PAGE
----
Global Financial Integrity

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Policy Paper Provides Recommendations to Improve FinCEN’s Role in National Security


WASHINGTON D.C. – In a policy paper released today Global Financial Integrity (GFI) provides five strategic recommendations the Biden administration and Congress can use to reform FinCEN in order to better protect national security. Based on hours of in-depth conversations with anti-money laundering experts (some of whom are currently in the US government) the paper provides ideas which would reform an agency that these professionals believe is “struggling . . . to meet the nation’s emerging money laundering challenges.”

The paper, titled “Enhancing National Security by Re-imagining FinCEN,” distills varied ideas garnered from numerous conversations with 19 government (and former government), industry and academic anti-money laundering (AML) authorities who, combined, have hundreds of years of experience in the field. The discussions were held under Chatham House Rules so that all participants could speak freely.

The paper underscores the magnitude of the problem by noting that the annual value of money laundered in the US, from various sources, “could approach $1 trillion.” At the same time “mere fractions of the estimated amount of illicit money flowing through the economy” is ever recovered by law enforcement. All the while the danger to national security lurks. The paper notes that “the threat to US security [from money laundering] has been of particular concern to policy makers for years.” This was highlighted in a March 2020 statement by the Department of Homeland Security which said that money laundering, and specifically trade-based money laundering, “poses significant national security risks to the United States.”

President and CEO of GFI Tom Cardamone issued the following statement:

“For years various US government departments have drawn a line between money laundering and national security. Despite this keen understanding of the national security threat little improvement has been seen in the seizure of illicit money. Given this reality, policy makers have a unique opportunity to address a festering problem before it becomes a crisis.”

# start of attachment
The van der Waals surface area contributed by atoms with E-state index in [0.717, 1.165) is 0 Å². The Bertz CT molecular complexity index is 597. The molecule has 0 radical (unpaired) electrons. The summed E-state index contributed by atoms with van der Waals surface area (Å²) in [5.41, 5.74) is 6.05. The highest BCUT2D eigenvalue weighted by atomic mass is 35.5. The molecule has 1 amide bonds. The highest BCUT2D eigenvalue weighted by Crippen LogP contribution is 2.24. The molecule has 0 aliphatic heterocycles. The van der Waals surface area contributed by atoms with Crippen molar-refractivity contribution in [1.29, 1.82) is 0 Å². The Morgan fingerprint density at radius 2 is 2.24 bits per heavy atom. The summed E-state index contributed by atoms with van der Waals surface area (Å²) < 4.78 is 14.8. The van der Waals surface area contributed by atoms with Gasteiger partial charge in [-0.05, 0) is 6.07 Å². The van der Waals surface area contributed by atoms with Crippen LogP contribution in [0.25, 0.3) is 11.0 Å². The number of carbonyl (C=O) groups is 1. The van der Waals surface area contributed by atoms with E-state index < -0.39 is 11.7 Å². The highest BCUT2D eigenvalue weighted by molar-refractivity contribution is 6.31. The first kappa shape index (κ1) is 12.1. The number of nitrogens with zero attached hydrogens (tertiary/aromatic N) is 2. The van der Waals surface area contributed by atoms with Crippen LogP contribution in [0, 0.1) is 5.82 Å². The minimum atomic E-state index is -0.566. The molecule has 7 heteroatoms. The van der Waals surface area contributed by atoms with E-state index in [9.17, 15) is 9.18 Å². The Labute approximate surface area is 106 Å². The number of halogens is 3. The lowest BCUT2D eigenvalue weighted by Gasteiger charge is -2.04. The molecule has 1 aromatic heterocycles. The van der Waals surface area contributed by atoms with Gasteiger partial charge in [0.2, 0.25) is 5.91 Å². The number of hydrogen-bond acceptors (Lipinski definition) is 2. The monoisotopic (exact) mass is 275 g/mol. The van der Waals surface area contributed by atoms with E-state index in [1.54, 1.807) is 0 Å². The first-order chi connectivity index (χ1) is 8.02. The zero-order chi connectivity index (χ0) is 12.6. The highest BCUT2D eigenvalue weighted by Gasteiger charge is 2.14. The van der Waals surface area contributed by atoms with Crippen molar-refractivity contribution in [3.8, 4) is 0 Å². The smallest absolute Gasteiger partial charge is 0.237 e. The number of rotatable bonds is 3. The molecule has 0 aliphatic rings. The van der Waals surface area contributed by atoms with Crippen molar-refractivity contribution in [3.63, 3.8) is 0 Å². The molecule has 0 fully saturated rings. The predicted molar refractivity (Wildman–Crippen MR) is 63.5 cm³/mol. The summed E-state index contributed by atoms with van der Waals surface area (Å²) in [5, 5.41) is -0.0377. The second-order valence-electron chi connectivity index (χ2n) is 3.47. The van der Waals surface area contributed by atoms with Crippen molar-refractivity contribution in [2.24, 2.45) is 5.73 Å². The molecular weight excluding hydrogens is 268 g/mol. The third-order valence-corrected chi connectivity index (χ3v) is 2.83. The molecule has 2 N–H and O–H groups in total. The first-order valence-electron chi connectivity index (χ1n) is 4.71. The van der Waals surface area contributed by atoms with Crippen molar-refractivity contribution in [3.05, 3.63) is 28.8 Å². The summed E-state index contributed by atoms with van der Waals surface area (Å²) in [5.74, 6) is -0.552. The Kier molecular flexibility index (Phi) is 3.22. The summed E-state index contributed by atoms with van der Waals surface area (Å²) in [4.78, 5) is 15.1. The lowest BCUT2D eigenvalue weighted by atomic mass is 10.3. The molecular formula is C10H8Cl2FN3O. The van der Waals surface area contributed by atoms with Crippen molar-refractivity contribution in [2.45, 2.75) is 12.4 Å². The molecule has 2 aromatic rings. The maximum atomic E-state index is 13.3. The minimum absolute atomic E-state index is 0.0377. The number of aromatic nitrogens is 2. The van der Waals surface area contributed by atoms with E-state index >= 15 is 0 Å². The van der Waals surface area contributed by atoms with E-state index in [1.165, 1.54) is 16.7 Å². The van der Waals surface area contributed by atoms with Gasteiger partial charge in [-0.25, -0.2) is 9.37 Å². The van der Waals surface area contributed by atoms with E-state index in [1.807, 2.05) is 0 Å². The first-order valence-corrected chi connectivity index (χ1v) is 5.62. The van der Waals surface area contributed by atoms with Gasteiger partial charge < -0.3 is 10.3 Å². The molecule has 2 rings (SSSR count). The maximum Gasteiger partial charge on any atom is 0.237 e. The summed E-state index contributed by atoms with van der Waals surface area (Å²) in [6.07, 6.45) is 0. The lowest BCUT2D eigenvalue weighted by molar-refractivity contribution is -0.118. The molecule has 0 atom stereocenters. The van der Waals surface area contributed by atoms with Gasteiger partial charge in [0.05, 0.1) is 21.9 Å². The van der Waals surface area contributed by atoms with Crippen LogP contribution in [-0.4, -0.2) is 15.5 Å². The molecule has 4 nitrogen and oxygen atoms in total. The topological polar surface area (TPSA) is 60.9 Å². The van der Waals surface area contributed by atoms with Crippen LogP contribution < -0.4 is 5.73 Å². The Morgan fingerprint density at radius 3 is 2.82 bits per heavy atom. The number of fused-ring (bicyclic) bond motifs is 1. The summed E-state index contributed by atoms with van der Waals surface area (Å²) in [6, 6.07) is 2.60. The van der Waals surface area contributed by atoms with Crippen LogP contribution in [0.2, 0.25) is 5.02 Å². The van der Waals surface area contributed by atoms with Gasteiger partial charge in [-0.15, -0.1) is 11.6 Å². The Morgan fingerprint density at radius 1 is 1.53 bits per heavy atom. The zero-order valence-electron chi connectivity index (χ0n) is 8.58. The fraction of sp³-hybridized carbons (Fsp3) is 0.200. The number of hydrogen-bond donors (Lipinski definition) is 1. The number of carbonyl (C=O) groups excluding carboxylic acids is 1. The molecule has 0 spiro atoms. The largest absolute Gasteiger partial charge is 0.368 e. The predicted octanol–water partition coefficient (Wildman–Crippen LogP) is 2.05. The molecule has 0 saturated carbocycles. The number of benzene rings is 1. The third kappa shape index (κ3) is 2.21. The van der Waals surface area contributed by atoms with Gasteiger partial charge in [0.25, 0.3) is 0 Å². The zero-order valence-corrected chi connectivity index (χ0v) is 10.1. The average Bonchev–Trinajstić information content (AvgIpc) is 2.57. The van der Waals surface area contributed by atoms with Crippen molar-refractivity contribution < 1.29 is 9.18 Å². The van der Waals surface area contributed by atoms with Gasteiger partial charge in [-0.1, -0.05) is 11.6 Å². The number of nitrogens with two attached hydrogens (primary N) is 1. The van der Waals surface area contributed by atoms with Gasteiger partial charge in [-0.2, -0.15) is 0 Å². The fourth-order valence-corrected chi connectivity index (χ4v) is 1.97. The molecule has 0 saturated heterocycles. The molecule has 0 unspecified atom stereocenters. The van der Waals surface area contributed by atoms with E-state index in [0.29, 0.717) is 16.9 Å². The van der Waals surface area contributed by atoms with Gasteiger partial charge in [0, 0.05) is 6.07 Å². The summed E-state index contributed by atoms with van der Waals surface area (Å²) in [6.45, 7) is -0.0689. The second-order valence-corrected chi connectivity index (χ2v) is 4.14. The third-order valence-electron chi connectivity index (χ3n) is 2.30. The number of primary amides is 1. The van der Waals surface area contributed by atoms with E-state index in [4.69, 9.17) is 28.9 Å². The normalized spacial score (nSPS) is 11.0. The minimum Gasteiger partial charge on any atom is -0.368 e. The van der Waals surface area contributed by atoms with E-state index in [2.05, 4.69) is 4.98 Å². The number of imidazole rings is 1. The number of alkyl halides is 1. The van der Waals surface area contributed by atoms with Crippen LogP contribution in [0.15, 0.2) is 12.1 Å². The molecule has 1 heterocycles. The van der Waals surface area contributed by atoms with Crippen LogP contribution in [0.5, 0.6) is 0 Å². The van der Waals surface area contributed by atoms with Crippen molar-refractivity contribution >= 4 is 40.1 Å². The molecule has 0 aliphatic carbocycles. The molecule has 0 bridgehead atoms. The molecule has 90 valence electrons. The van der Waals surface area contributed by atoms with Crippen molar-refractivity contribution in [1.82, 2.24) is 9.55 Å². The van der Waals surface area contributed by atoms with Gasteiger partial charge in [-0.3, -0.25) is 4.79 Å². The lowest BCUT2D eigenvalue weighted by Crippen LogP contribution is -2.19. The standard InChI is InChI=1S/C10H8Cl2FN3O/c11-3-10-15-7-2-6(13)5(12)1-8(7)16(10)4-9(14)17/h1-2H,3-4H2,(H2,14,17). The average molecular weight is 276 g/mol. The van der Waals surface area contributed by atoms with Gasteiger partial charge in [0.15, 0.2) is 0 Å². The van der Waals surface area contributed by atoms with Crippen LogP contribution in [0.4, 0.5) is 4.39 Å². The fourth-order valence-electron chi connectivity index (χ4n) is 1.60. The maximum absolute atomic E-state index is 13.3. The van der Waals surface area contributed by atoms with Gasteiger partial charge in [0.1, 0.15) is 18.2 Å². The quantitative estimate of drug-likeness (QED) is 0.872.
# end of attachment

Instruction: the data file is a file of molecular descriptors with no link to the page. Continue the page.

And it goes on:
The recommendations include:

  1. Give the FinCEN Director a seat on the Deputies Committee of the National Security Council (NSC) to raise the agency’s stature within the national security community.
  1. Create in FinCEN a National Anti-Money Laundering Data Center (NALDC) for advanced data collection, synthesis, analysis and distribution to law enforcement for AML activity.
  1. Establish a “Manhattan Project” to identify, develop and operationalize state of the art technologies needed to fulfill the technology needs of a NALDC.
  1. Launch within FinCEN the National Anti-Money Laundering Training Center (NALTC) which will be an anti-money laundering knowledge and education hub for FinCEN staff, financial institution regulators, law enforcement at the federal, state and local levels and for state and federal prosecutors.
  1. Create a Strategic Analysis Team to examine emerging and long-term trends in money laundering methods and computer technologies to counter those threats.

GFI thanks the many experts that gave their time and expertise to assist in the writing of this briefing paper.


ABOUT GFI: Global Financial Integrity (GFI) is a Washington, DC-based think tank focused on illicit financial flows, illicit trade, trade misinvoicing and money laundering. By publishing high-calibre analyses, providing fact-based advocacy and offering a cloud-based database to curtail trade fraud, GFI aims to address the harms inflicted through corruption, transnational crime, tax evasion and kleptocracy. By working with partners to increase transparency in the global financial system and promote Trade Integrity, GFI seeks to create a more equitable and safe world.


Lauren Anikis

Communications Coordinator